superbrightest

bright

[brahyt]
adjective, brighter, brightest.
1.
radiating or reflecting light; luminous; shining: The bright coins shone in the gloom.
2.
filled with light: The room was bright with sunshine.
3.
vivid or brilliant: a bright red dress; bright passages of prose.
4.
quick-witted or intelligent: They gave promotions to bright employees.
5.
clever or witty, as a remark: Bright comments enlivened the conversation.
6.
animated; lively; cheerful: a bright and happy child; a bird's bright song.
7.
characterized by happiness or gladness: All the world seems bright and gay.
8.
favorable or auspicious: bright prospects for the future.
9.
radiant or splendid: the bright pageantry of court.
10.
illustrious or glorious, as an era: the bright days of the Renaissance.
11.
clear or translucent, as liquid: The bright water trickled through his fingers.
12.
having a glossy, glazed, or polished finish.
13.
intensely clear and vibrant in tone or quality; clear and sharp in sound: a bright singing voice.
noun
14.
brights.
a.
the automobile or truck headlights used for driving at night or under conditions of decreased visibility.
b.
the brighter level of intensity of these lights, usually deflected upward by switching on a bulb in the headlamp that strikes the lens at a different angle.
15.
flue-cured, light-hued tobacco.
16.
an artist's paintbrush having short, square-edged bristles.
17.
Archaic. brightness; splendor.
adverb, brighter, brightest.
18.
in a bright manner; brightly.

Origin:
before 1000; Middle English; Old English breht, beorht; cognate with Gothic bairht(s), Old Saxon ber(a)ht, Old High German beraht, Old Norse bjartr; Welsh berth splendid (< *berkto-); akin to Latin flagrāre to blaze (see flagrant), Albanian (i) bardhë white, Sanskrit bhrājate(it) shines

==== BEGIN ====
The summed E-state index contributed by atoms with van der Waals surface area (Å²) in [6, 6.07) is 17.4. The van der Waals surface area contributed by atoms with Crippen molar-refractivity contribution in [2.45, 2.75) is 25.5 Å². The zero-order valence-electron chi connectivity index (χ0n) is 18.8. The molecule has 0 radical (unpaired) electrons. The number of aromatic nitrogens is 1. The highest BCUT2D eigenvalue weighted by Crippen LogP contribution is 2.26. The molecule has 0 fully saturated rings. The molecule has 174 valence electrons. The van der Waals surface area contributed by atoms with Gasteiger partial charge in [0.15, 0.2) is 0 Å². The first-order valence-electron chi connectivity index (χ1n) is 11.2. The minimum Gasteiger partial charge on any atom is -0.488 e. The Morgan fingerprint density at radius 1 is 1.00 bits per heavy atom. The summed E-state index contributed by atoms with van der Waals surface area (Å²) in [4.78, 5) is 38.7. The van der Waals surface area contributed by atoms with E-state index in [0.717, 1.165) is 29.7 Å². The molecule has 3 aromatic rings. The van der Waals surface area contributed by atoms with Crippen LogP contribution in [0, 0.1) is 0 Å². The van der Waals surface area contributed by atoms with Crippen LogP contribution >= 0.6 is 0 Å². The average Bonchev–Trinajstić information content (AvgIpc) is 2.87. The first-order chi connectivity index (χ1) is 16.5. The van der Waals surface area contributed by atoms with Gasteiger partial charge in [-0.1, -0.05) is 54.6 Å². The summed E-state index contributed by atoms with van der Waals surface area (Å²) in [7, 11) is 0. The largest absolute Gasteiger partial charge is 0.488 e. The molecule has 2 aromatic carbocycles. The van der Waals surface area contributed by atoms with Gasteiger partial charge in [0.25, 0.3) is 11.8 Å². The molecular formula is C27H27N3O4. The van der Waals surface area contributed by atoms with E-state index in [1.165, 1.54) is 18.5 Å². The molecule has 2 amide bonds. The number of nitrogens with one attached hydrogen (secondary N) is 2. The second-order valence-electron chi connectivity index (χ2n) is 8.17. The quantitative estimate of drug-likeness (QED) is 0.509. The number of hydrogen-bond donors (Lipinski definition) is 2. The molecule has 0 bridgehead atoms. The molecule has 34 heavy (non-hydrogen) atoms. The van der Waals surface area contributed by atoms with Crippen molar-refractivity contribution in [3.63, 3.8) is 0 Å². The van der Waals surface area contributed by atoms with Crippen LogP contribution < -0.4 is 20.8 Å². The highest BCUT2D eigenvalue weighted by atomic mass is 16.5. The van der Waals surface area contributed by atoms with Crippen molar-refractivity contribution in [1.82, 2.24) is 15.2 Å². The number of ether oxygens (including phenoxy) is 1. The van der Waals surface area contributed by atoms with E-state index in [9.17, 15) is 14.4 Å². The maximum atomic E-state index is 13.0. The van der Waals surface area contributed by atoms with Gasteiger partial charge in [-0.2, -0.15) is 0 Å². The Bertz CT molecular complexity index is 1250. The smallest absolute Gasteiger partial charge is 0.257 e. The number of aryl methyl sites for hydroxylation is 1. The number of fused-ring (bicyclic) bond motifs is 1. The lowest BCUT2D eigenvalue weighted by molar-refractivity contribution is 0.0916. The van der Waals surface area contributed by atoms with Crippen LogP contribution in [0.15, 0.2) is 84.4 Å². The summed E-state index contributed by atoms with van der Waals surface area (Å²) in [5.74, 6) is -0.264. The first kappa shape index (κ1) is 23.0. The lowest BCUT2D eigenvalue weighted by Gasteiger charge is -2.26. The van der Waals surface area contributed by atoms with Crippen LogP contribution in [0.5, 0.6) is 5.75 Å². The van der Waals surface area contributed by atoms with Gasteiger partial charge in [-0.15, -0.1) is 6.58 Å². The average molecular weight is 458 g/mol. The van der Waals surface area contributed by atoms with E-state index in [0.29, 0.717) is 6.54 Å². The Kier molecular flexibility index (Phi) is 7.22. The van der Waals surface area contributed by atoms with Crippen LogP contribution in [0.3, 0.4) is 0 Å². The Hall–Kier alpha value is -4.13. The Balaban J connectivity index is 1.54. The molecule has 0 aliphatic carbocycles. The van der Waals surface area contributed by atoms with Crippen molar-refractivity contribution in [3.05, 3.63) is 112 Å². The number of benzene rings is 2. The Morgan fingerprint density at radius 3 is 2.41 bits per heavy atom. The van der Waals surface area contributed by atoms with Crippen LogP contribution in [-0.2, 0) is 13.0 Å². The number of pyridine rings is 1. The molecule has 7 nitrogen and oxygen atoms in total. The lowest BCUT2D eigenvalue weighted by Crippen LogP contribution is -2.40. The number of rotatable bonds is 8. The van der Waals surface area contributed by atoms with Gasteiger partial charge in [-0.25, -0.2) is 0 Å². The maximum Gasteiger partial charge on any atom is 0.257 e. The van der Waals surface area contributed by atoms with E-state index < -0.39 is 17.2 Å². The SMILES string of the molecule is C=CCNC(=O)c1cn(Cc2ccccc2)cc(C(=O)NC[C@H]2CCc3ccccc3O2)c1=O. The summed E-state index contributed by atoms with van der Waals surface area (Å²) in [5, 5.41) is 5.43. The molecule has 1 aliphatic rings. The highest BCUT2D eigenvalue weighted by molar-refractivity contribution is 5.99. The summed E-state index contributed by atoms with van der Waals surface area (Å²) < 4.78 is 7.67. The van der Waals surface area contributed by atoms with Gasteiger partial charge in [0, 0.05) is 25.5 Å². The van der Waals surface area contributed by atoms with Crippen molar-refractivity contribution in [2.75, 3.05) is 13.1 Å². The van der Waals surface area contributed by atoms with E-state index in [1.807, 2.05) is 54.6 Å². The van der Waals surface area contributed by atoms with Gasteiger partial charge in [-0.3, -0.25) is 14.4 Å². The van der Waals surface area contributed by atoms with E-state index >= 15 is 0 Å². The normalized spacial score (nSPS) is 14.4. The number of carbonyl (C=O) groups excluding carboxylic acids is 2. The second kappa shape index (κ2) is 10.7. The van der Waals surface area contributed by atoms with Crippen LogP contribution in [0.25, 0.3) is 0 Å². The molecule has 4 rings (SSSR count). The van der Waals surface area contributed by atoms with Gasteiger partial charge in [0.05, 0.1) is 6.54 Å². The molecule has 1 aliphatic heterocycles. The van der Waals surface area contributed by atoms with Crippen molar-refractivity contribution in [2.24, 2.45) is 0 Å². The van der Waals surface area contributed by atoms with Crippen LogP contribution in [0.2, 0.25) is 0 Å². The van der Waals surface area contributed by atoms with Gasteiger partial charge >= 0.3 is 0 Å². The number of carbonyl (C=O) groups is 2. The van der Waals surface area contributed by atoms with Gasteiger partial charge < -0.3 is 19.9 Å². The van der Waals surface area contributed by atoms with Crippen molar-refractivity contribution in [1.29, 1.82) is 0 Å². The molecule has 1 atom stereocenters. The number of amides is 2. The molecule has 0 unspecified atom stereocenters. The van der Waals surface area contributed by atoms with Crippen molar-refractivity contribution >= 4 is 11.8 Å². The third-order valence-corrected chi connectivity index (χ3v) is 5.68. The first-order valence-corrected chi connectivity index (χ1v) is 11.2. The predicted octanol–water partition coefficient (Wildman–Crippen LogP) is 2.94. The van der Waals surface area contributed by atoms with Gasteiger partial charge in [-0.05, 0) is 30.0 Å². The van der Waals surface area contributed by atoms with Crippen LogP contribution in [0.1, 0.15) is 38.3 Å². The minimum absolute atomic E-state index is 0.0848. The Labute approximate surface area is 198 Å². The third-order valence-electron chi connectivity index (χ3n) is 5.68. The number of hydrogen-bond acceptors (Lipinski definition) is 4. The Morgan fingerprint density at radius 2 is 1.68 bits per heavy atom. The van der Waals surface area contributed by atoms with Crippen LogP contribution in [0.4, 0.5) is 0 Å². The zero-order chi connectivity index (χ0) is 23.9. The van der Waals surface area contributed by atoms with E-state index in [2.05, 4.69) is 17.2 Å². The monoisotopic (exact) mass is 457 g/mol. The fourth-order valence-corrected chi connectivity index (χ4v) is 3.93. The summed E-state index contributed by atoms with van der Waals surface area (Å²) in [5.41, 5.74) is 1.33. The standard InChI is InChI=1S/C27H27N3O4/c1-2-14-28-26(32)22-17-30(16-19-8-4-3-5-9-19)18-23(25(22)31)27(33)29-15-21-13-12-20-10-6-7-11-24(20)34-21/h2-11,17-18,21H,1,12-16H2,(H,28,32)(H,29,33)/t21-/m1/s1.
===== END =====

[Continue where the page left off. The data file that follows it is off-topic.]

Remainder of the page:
brightish, adjective
brightly, adverb
overbright, adjective
overbrightly, adverb
overbrightness, noun
superbright, adjective
unbright, adjective
unbrightly, adverb
unbrightness, noun


1. refulgent, effulgent, lustrous, lucent, beaming, lambent. Bright, brilliant, radiant, shining refer to that which gives forth, is filled with, or reflects light. Bright suggests the general idea: bright flare, stars, mirror. Brilliant implies a strong, unusual, or sparkling brightness, often changeful or varied and too strong to be agreeable: brilliant sunlight. Radiant implies the pouring forth of steady rays of light, especially as are agreeable to the eyes: a radiant face. Shining implies giving forth or reflecting a strong or steady light: shining eyes. 4. keen, discerning, sharp, sharp-witted, ingenious, clever. 8. promising, encouraging.


1. dull, dim.
Dictionary.com Unabridged
Based on the Random House Dictionary, © Random House, Inc. 2014.
Cite This Source Link To superbrightest
Collins
World English Dictionary
bright (braɪt)
 
adj
1.  emitting or reflecting much light; shining
2.  (of colours) intense or vivid
3.  full of promise: a bright future
4.  full of animation; cheerful: a bright face
5.  informal quick witted or clever: a bright child
6.  magnificent; glorious: a bright victory
7.  polished; glistening: a bright finish
8.  (of the voice) distinct and clear
9.  (of a liquid) translucent and clear: a circle of bright water
10.  bright and early very early in the morning
 
n
11.  a thin flat paintbrush with a straight sharp edge used for highlighting in oil painting
12.  poetic brightness or splendour: the bright of his armour
 
adv
13.  brightly: the fire was burning bright
 
[Old English beorht; related to Old Norse bjartr, Gothic bairhts clear, Old High German beraht, Norwegian bjerk, Swedish brokig pied]
 
'brightly
 
adv

Bright (braɪt)
 
n
John. 1811--89, British liberal statesman, economist, and advocate of free trade: with Richard Cobden he led the Anti-Corn-Law League (1838--46)

Collins English Dictionary - Complete & Unabridged 10th Edition
2009 © William Collins Sons & Co. Ltd. 1979, 1986 © HarperCollins
Publishers 1998, 2000, 2003, 2005, 2006, 2007, 2009
Cite This Source
Etymonline
Word Origin & History

bright
O.E. bryht, by metathesis from beorht "bright; splendid; clear-sounding; beautiful; divine," from P.Gmc. *berhta- "bright" (cf. O.S. berht, O.N. bjartr, O.H.G. beraht, Goth. bairhts "bright"), from PIE base *bhereg- "to gleam, white" (cf. Skt. bhrajate "shines, glitters," Lith. breksta "to dawn," Welsh
berth "bright, beautiful"). Meaning "quick-witted" is from 1741.
Online Etymology Dictionary, © 2010 Douglas Harper
Cite This Source
Copyright © 2014 Dictionary.com, LLC. All rights reserved.
  • Please Login or Sign Up to use the Recent Searches feature